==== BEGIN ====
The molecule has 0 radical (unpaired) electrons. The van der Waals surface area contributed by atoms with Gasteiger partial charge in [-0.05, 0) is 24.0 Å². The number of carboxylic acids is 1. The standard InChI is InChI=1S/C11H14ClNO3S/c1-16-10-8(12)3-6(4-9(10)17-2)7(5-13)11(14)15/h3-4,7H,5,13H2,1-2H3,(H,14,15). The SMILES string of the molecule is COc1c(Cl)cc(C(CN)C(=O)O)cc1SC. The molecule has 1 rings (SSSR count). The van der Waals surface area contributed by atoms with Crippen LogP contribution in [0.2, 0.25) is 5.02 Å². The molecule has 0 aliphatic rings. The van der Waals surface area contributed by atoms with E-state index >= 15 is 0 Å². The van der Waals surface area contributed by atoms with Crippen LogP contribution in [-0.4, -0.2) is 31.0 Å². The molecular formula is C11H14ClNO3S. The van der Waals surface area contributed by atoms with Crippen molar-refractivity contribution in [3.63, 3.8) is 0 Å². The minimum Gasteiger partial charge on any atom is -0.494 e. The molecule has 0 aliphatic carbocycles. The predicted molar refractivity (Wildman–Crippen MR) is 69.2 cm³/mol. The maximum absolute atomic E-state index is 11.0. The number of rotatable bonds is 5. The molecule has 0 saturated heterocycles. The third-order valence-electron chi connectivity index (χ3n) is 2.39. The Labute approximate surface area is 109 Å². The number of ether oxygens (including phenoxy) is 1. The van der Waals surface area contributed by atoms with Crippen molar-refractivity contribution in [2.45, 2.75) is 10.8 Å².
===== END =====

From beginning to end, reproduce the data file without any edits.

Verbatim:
The molecule has 0 radical (unpaired) electrons. The van der Waals surface area contributed by atoms with Gasteiger partial charge in [-0.05, 0) is 24.0 Å². The number of carboxylic acids is 1. The standard InChI is InChI=1S/C11H14ClNO3S/c1-16-10-8(12)3-6(4-9(10)17-2)7(5-13)11(14)15/h3-4,7H,5,13H2,1-2H3,(H,14,15). The SMILES string of the molecule is COc1c(Cl)cc(C(CN)C(=O)O)cc1SC. The molecule has 1 rings (SSSR count). The van der Waals surface area contributed by atoms with Crippen LogP contribution in [0.2, 0.25) is 5.02 Å². The molecule has 0 aliphatic rings. The van der Waals surface area contributed by atoms with E-state index >= 15 is 0 Å². The van der Waals surface area contributed by atoms with Crippen LogP contribution in [-0.4, -0.2) is 31.0 Å². The molecular formula is C11H14ClNO3S. The van der Waals surface area contributed by atoms with Crippen molar-refractivity contribution in [3.63, 3.8) is 0 Å². The minimum Gasteiger partial charge on any atom is -0.494 e. The molecule has 0 aliphatic carbocycles. The predicted molar refractivity (Wildman–Crippen MR) is 69.2 cm³/mol. The maximum absolute atomic E-state index is 11.0. The number of rotatable bonds is 5. The molecule has 0 saturated heterocycles. The third-order valence-electron chi connectivity index (χ3n) is 2.39. The Labute approximate surface area is 109 Å². The number of ether oxygens (including phenoxy) is 1. The van der Waals surface area contributed by atoms with Crippen molar-refractivity contribution in [2.45, 2.75) is 10.8 Å².